The victory of welfare "reform" is the best example of this process. Clinton's punitive 1996 welfare law was far worse than anything his Republican predecessors had tried–forcing millions of recipients into dead-end, low-wage jobs in the interest of poor people taking "personal responsibility" for their lives.
The Clinton administration, not Republicans, managed to shred the idea that the U.S. government was responsible for the welfare of the poor. And no liberal organizations lifted a finger. "If Ronald Reagan was doing this, they'd be dragging poor kids up to the White House in wheelchairs to oppose this," said an unnamed Clinton aide in 1994.
What the Nation and others advocating a vote for the lesser evil never consider is how their stance–undertaken in the hopes of defeating the right wing–enables the Democrats' shift further and further toward the right, because party leaders know they can take progressive voices for granted.
Alternative views aren't tolerated by the "party of the people." On the contrary, the Democrats typically save their nastiest venom not for Republicans, but for anyone who criticizes them from the left.
The one-time chief enforcer of the Obama White House, Rahm Emanuel, now the iron-fisted mayor of Chicago, seems to especially relish denouncing progressives who criticize the Democrats. His latest public pronouncement is that Obama was always a "war president"–and so anyone who believed he would end U.S. wars, close Guantánamo and protect civil liberties has only themselves to blame for their disillusionment.
Most base supporters of the Democratic Party despise Emanuel–or would despise him if they knew who he is. But Rahm's calculated insults reveal something about the perverse logic of "lesser evilism" that is accepted much more widely. Since the candidates of the Republicans and Democrats are deemed the only acceptable choices, anyone who stands outside the incredibly narrow spectrum of views is seen as the greater threat.
We need to learn the lesson that the Democrats aren't on our side–that in the U.S. electoral system, both Democrats and Republicans are committed to the interests of big business.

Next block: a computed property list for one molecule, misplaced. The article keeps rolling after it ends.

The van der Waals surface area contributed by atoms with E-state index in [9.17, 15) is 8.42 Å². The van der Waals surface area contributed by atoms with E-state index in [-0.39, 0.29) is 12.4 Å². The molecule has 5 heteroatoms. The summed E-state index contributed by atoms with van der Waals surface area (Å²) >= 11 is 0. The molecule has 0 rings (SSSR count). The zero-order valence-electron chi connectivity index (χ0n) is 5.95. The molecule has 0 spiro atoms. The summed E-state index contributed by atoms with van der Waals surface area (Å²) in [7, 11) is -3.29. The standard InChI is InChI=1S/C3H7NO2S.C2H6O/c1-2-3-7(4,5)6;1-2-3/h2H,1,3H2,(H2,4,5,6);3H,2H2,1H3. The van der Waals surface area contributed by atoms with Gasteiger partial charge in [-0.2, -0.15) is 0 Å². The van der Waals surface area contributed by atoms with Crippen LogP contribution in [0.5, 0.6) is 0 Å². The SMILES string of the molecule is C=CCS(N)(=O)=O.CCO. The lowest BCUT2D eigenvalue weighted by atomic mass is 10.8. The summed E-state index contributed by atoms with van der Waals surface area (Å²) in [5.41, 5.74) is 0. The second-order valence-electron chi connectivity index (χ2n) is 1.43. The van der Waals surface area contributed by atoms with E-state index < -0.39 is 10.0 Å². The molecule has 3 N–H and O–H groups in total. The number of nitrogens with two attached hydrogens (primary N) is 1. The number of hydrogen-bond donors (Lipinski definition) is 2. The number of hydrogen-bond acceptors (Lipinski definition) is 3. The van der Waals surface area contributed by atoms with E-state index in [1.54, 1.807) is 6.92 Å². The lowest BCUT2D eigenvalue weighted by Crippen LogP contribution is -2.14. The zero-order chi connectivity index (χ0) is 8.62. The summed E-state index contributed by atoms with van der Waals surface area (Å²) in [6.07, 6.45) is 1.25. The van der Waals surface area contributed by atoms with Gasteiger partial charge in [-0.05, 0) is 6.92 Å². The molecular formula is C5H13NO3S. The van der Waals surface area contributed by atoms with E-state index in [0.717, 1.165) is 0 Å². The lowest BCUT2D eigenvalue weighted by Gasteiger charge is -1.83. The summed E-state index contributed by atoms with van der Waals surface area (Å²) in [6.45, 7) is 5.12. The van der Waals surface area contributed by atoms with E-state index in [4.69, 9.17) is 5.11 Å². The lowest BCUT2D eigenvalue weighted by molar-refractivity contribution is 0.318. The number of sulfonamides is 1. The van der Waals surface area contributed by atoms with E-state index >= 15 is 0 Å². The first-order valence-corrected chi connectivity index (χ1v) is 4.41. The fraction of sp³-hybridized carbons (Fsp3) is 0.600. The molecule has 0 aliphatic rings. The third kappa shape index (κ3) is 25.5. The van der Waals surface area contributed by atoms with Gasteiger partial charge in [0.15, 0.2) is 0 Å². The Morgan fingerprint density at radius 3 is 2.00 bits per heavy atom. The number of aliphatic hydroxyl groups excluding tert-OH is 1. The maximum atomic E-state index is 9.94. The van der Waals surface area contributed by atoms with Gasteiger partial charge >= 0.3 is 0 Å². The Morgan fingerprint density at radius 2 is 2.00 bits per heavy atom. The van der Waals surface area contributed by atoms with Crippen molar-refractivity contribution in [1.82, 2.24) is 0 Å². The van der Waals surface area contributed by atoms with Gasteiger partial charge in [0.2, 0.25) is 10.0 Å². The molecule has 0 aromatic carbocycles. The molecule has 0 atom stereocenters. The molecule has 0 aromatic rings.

The problem isn't that the Democrats are too timid to fight. As left-wing writer Doug Henwood pointed out in a response to some of the Nation's election commentary:
Another recurrent feature of the ["lesser evilism"] genre: a lament over the Democrats' lack of spine, which is often treated as a curable condition. But in fact, the invertebrate status is a symptom of the party's fundamental contradiction: it's a party of business that has to pretend for electoral reasons that it's not. Related to that, it's getting harder to say what the party's core beliefs are. Republicans have a coherent philosophy–loopy and often terrifying, yes, but coherent–which they use to fire up an impassioned base. The Democrats can't risk getting their base too excited, lest it scare their funders.
The result, as Guardian columnist Glenn Greenwald pointed out, is that mainstream politics is restricted to incredibly narrow limits:
Most of what matters in American political life is nowhere to be found in its national election debates…[B]y emphasizing the few issues on which there is real disagreement between the parties, the election process ends up sustaining the appearance that there is far more difference between the two parties, and far more choice for citizens, than is really offered by America's political system.
There are real differences between Obama and Romney. But those who want to see social change have to see that the two candidates and their parties agree about much more than they disagree about.
The politics of "lesser evilism" preached by the liberal establishment accepts the shift of the entire political debate to the right, because supporting the lesser evil requires muting the criticisms of activists and the left–ultimately, tailoring our movements and struggles to the needs of the Democrats, rather than demanding that the Democrats live up to the promises they make to win votes, or face the consequences.
As the U.S. socialist Hal Draper wrote, in an article about the 1964 presidential election, "[It] is the question which is a disaster, not the answer. In setups where the choice is between one capitalist politician and another, the defeat comes in accepting the limitation to this choice."
This article was originally published on SocialistWorker.org.